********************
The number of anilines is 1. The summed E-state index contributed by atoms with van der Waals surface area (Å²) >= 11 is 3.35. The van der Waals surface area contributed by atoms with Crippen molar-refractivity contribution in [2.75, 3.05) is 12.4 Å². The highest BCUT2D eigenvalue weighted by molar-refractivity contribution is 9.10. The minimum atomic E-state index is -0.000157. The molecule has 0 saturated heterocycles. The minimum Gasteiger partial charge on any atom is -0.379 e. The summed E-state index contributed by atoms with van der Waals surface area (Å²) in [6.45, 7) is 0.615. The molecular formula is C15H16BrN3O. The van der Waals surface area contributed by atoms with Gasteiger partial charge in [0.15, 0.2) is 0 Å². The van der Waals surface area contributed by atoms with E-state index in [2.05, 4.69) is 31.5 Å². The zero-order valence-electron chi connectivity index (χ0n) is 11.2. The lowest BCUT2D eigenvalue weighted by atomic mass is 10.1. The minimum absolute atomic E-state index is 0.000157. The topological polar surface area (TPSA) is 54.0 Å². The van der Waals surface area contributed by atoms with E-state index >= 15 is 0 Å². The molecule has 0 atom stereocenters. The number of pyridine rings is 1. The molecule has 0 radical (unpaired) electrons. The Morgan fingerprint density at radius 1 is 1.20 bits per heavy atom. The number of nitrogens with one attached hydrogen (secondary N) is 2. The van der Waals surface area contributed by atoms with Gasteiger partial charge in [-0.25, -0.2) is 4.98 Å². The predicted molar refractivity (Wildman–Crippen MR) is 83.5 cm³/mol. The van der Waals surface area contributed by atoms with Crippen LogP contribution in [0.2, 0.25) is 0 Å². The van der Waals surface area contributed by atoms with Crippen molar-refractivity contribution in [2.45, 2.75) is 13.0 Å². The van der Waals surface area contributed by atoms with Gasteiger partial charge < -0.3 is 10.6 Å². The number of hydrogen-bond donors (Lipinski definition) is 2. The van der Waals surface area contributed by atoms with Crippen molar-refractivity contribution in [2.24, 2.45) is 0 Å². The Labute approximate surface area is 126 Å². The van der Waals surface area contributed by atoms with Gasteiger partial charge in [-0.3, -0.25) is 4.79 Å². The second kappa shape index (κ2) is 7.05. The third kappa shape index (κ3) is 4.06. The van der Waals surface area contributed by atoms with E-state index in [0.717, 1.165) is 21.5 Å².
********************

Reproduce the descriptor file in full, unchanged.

The number of anilines is 1. The summed E-state index contributed by atoms with van der Waals surface area (Å²) >= 11 is 3.35. The van der Waals surface area contributed by atoms with Crippen molar-refractivity contribution in [2.75, 3.05) is 12.4 Å². The highest BCUT2D eigenvalue weighted by molar-refractivity contribution is 9.10. The minimum atomic E-state index is -0.000157. The molecule has 0 saturated heterocycles. The minimum Gasteiger partial charge on any atom is -0.379 e. The summed E-state index contributed by atoms with van der Waals surface area (Å²) in [6.45, 7) is 0.615. The molecular formula is C15H16BrN3O. The van der Waals surface area contributed by atoms with Gasteiger partial charge in [0.15, 0.2) is 0 Å². The van der Waals surface area contributed by atoms with E-state index in [2.05, 4.69) is 31.5 Å². The zero-order valence-electron chi connectivity index (χ0n) is 11.2. The lowest BCUT2D eigenvalue weighted by atomic mass is 10.1. The minimum absolute atomic E-state index is 0.000157. The topological polar surface area (TPSA) is 54.0 Å². The van der Waals surface area contributed by atoms with E-state index >= 15 is 0 Å². The molecule has 0 atom stereocenters. The number of pyridine rings is 1. The molecule has 0 radical (unpaired) electrons. The Morgan fingerprint density at radius 1 is 1.20 bits per heavy atom. The number of nitrogens with one attached hydrogen (secondary N) is 2. The van der Waals surface area contributed by atoms with Gasteiger partial charge in [-0.25, -0.2) is 4.98 Å². The predicted molar refractivity (Wildman–Crippen MR) is 83.5 cm³/mol. The van der Waals surface area contributed by atoms with Crippen LogP contribution in [0.2, 0.25) is 0 Å². The van der Waals surface area contributed by atoms with Crippen molar-refractivity contribution in [2.45, 2.75) is 13.0 Å². The van der Waals surface area contributed by atoms with Gasteiger partial charge < -0.3 is 10.6 Å². The number of hydrogen-bond donors (Lipinski definition) is 2. The van der Waals surface area contributed by atoms with Crippen molar-refractivity contribution in [2.24, 2.45) is 0 Å². The Labute approximate surface area is 126 Å². The van der Waals surface area contributed by atoms with Gasteiger partial charge in [-0.3, -0.25) is 4.79 Å². The second kappa shape index (κ2) is 7.05. The third kappa shape index (κ3) is 4.06. The van der Waals surface area contributed by atoms with E-state index in [0.717, 1.165) is 21.5 Å².